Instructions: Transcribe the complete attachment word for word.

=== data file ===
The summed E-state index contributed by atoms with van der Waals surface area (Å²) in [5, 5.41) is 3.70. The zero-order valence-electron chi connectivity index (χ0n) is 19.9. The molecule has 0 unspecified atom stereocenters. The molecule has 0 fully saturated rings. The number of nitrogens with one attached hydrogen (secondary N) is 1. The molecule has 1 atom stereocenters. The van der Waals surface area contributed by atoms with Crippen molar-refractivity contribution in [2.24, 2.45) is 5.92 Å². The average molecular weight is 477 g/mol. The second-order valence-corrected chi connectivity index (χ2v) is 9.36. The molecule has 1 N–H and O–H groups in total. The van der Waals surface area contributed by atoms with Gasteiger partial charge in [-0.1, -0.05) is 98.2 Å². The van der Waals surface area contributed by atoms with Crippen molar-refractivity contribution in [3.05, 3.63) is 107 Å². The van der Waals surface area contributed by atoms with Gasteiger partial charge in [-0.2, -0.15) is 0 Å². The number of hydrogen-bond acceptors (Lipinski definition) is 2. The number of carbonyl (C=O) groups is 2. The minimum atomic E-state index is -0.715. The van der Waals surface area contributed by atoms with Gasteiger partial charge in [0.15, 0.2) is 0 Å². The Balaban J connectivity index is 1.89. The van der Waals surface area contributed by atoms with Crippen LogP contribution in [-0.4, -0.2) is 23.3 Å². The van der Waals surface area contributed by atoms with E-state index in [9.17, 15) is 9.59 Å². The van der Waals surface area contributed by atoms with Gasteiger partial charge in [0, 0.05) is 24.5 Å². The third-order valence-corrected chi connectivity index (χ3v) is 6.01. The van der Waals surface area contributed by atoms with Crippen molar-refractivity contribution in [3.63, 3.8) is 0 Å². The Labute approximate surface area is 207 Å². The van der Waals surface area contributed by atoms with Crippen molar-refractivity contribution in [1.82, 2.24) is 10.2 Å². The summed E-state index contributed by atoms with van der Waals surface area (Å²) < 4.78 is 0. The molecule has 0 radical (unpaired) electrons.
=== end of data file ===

The summed E-state index contributed by atoms with van der Waals surface area (Å²) in [5, 5.41) is 3.70. The zero-order valence-electron chi connectivity index (χ0n) is 19.9. The molecule has 0 unspecified atom stereocenters. The molecule has 0 fully saturated rings. The number of nitrogens with one attached hydrogen (secondary N) is 1. The molecule has 1 atom stereocenters. The van der Waals surface area contributed by atoms with Crippen molar-refractivity contribution in [2.24, 2.45) is 5.92 Å². The average molecular weight is 477 g/mol. The second-order valence-corrected chi connectivity index (χ2v) is 9.36. The molecule has 1 N–H and O–H groups in total. The van der Waals surface area contributed by atoms with Gasteiger partial charge in [-0.1, -0.05) is 98.2 Å². The van der Waals surface area contributed by atoms with Crippen molar-refractivity contribution in [3.05, 3.63) is 107 Å². The van der Waals surface area contributed by atoms with Gasteiger partial charge in [-0.2, -0.15) is 0 Å². The number of hydrogen-bond acceptors (Lipinski definition) is 2. The number of carbonyl (C=O) groups is 2. The minimum atomic E-state index is -0.715. The van der Waals surface area contributed by atoms with Gasteiger partial charge in [0.15, 0.2) is 0 Å². The Balaban J connectivity index is 1.89. The van der Waals surface area contributed by atoms with Crippen LogP contribution in [-0.4, -0.2) is 23.3 Å². The van der Waals surface area contributed by atoms with E-state index in [9.17, 15) is 9.59 Å². The van der Waals surface area contributed by atoms with Gasteiger partial charge in [0, 0.05) is 24.5 Å². The third-order valence-corrected chi connectivity index (χ3v) is 6.01. The van der Waals surface area contributed by atoms with Crippen molar-refractivity contribution in [3.63, 3.8) is 0 Å². The Labute approximate surface area is 207 Å². The van der Waals surface area contributed by atoms with Crippen molar-refractivity contribution in [1.82, 2.24) is 10.2 Å². The summed E-state index contributed by atoms with van der Waals surface area (Å²) < 4.78 is 0. The molecule has 0 radical (unpaired) electrons.